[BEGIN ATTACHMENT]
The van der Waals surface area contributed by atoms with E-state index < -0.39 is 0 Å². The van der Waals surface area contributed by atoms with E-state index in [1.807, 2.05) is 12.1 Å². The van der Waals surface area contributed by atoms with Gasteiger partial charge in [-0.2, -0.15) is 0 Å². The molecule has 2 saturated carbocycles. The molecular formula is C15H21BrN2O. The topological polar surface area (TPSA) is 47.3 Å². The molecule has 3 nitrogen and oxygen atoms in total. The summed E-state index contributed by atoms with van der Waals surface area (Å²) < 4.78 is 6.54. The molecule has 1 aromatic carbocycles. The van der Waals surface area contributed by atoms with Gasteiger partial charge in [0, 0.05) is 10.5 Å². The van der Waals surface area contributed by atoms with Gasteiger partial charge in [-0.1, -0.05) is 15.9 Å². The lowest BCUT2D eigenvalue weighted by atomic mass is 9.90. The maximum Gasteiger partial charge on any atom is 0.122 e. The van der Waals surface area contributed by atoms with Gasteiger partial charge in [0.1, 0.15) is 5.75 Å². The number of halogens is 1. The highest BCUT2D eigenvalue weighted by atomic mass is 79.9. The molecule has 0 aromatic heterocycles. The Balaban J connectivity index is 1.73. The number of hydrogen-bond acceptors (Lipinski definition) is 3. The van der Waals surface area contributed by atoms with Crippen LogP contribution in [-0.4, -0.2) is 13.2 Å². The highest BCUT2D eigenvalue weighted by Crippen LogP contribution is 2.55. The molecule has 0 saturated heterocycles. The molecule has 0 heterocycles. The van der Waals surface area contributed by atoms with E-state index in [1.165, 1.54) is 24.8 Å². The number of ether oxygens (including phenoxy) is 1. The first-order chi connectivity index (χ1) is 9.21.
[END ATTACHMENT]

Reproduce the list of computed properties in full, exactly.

The van der Waals surface area contributed by atoms with E-state index < -0.39 is 0 Å². The van der Waals surface area contributed by atoms with E-state index in [1.807, 2.05) is 12.1 Å². The van der Waals surface area contributed by atoms with Gasteiger partial charge in [-0.2, -0.15) is 0 Å². The molecule has 2 saturated carbocycles. The molecular formula is C15H21BrN2O. The topological polar surface area (TPSA) is 47.3 Å². The molecule has 3 nitrogen and oxygen atoms in total. The summed E-state index contributed by atoms with van der Waals surface area (Å²) < 4.78 is 6.54. The molecule has 1 aromatic carbocycles. The van der Waals surface area contributed by atoms with Gasteiger partial charge in [0, 0.05) is 10.5 Å². The van der Waals surface area contributed by atoms with Gasteiger partial charge in [-0.1, -0.05) is 15.9 Å². The lowest BCUT2D eigenvalue weighted by atomic mass is 9.90. The maximum Gasteiger partial charge on any atom is 0.122 e. The van der Waals surface area contributed by atoms with Gasteiger partial charge in [0.1, 0.15) is 5.75 Å². The number of halogens is 1. The highest BCUT2D eigenvalue weighted by atomic mass is 79.9. The molecule has 0 aromatic heterocycles. The Balaban J connectivity index is 1.73. The number of hydrogen-bond acceptors (Lipinski definition) is 3. The van der Waals surface area contributed by atoms with Crippen LogP contribution in [-0.4, -0.2) is 13.2 Å². The highest BCUT2D eigenvalue weighted by Crippen LogP contribution is 2.55. The molecule has 0 saturated heterocycles. The molecule has 0 heterocycles. The van der Waals surface area contributed by atoms with E-state index in [1.165, 1.54) is 24.8 Å². The number of ether oxygens (including phenoxy) is 1. The first-order chi connectivity index (χ1) is 9.21.